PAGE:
I can't tell you the number of people I've run into that have the tools to write a book and never get around to it. They have much too high expectations of their first efforts.
But at the same time, it's these high expectations that get some people to actually write a book. The financial rewards are usually so unrealistic it isn't worth talking about. That reality will hit you fast enough and if that's the only reason you're writing, then you might as well quit now.
It's the response by your family and friends that you have to overcome. Either they'll blow smoke, tell you what you want to hear, or they'll be honest.
It's enough to crush ambition. But...at least what happened to me is that the urge to write returned, again and again, after each crushing. And I slowly got a little better. But at first, most writers aren't going to be at the level they hoped for.
So they write something and they think it's pretty good and they expose it and find out maybe it isn't that good, so they try again, and it falls short again but there is a bit of improvement, and then you do it again, and you've got the beginner mistakes out of the way but you find even bigger problems, and...well...it never ends.
It's a constant negotiation with reality.
I'm always trying to write the "good" book. That sounds modest, but it isn't. It's the Holy Grail. It's something that very few writers ever actually manage. It's my own definition, I guess. A "good" book that is so good that people talk about it, pass it along to others, reread and savored.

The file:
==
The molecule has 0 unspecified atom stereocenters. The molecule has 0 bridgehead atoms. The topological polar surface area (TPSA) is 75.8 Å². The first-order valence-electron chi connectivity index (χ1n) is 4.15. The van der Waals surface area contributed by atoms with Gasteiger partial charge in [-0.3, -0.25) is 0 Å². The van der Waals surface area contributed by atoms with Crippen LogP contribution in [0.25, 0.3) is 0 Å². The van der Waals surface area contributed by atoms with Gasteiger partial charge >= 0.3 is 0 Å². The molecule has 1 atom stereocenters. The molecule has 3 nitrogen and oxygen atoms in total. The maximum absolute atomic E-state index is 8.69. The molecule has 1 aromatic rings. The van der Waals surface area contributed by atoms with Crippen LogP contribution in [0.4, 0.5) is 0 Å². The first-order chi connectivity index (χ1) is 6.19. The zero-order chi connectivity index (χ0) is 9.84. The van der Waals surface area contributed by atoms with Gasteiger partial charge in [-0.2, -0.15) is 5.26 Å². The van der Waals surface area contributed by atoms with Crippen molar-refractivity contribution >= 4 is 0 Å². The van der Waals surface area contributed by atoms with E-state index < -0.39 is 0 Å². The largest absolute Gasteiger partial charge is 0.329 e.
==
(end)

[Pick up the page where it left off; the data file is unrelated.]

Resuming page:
Every time I start a new book there is a chance it will happen.
But I can't put that expectation on myself or nothing will get done. I do best when I just wing it, write whatever comes to me, enjoy the process, not care whether anyone else is going to like it.
It's a bit of a Catch-22, I suppose. I might be better served trying to figure out what might be commercially viable, then do a lot of planning to achieve that goal.
But...that book will never get written. Has never gotten written. A few times I've tried, and the result wasn't that good, frankly. It fell flat. Right idea, right approach, flat result.
Bad idea, bad approach, lively result.
Anyway, if I had any advice to beginning writers it would be to write like you don't care. Do it for your own amusement.
Of course, the old pros would probably look down at this approach. But for me, it's very liberating. And it doesn't keep me from trying to get better. I just give myself breathing room, and the chance to have fun, and to keep the sense of exploration alive.
1 week ago